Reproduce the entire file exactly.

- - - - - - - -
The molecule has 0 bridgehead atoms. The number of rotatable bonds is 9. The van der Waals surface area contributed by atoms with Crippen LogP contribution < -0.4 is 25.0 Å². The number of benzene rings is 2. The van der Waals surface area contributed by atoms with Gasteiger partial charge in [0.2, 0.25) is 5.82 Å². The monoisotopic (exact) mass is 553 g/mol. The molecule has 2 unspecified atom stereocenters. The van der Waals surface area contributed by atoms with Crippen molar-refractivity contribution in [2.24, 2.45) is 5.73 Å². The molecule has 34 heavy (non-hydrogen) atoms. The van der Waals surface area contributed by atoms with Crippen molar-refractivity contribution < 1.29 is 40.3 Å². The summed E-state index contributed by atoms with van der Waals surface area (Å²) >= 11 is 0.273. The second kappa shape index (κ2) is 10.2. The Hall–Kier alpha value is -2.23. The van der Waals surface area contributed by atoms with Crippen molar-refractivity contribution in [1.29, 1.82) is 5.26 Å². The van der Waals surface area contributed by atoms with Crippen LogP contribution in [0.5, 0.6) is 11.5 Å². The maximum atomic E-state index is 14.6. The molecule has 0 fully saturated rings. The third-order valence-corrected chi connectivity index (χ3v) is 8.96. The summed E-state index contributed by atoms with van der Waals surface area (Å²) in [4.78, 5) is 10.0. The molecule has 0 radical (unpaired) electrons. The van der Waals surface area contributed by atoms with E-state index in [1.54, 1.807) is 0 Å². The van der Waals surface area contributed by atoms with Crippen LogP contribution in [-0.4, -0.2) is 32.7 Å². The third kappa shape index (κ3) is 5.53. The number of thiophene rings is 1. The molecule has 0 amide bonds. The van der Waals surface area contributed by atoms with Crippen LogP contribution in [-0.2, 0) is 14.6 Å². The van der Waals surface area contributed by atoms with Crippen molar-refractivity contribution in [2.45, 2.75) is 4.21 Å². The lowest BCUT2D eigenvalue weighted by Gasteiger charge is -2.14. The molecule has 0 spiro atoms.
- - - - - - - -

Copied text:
The molecule has 0 bridgehead atoms. The number of rotatable bonds is 9. The van der Waals surface area contributed by atoms with Crippen LogP contribution < -0.4 is 25.0 Å². The number of benzene rings is 2. The van der Waals surface area contributed by atoms with Gasteiger partial charge in [0.2, 0.25) is 5.82 Å². The monoisotopic (exact) mass is 553 g/mol. The molecule has 2 unspecified atom stereocenters. The van der Waals surface area contributed by atoms with Crippen molar-refractivity contribution in [2.24, 2.45) is 5.73 Å². The molecule has 34 heavy (non-hydrogen) atoms. The van der Waals surface area contributed by atoms with Crippen molar-refractivity contribution < 1.29 is 40.3 Å². The summed E-state index contributed by atoms with van der Waals surface area (Å²) >= 11 is 0.273. The second kappa shape index (κ2) is 10.2. The Hall–Kier alpha value is -2.23. The van der Waals surface area contributed by atoms with Crippen molar-refractivity contribution in [1.29, 1.82) is 5.26 Å². The van der Waals surface area contributed by atoms with Crippen LogP contribution in [0.5, 0.6) is 11.5 Å². The maximum atomic E-state index is 14.6. The molecule has 0 fully saturated rings. The third-order valence-corrected chi connectivity index (χ3v) is 8.96. The summed E-state index contributed by atoms with van der Waals surface area (Å²) in [4.78, 5) is 10.0. The molecule has 0 radical (unpaired) electrons. The van der Waals surface area contributed by atoms with E-state index in [1.54, 1.807) is 0 Å². The van der Waals surface area contributed by atoms with Crippen LogP contribution in [-0.4, -0.2) is 32.7 Å². The third kappa shape index (κ3) is 5.53. The number of thiophene rings is 1. The molecule has 0 amide bonds. The van der Waals surface area contributed by atoms with Crippen LogP contribution in [-0.2, 0) is 14.6 Å². The van der Waals surface area contributed by atoms with Crippen molar-refractivity contribution in [2.45, 2.75) is 4.21 Å². The lowest BCUT2D eigenvalue weighted by Gasteiger charge is -2.14. The molecule has 0 spiro atoms.